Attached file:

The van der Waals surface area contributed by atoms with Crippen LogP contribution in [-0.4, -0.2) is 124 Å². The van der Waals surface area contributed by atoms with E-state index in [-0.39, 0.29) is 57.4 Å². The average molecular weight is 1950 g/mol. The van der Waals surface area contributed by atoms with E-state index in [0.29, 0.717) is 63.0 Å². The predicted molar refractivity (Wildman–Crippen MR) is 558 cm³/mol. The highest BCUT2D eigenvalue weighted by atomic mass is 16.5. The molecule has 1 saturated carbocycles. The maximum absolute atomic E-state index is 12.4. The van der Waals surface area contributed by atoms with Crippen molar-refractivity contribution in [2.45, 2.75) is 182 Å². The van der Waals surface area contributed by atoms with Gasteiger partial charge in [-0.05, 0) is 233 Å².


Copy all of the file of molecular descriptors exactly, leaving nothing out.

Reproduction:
The van der Waals surface area contributed by atoms with Crippen LogP contribution in [-0.4, -0.2) is 124 Å². The van der Waals surface area contributed by atoms with E-state index in [-0.39, 0.29) is 57.4 Å². The average molecular weight is 1950 g/mol. The van der Waals surface area contributed by atoms with E-state index in [0.29, 0.717) is 63.0 Å². The predicted molar refractivity (Wildman–Crippen MR) is 558 cm³/mol. The highest BCUT2D eigenvalue weighted by atomic mass is 16.5. The molecule has 1 saturated carbocycles. The maximum absolute atomic E-state index is 12.4. The van der Waals surface area contributed by atoms with Crippen molar-refractivity contribution in [2.45, 2.75) is 182 Å². The van der Waals surface area contributed by atoms with Gasteiger partial charge in [-0.05, 0) is 233 Å².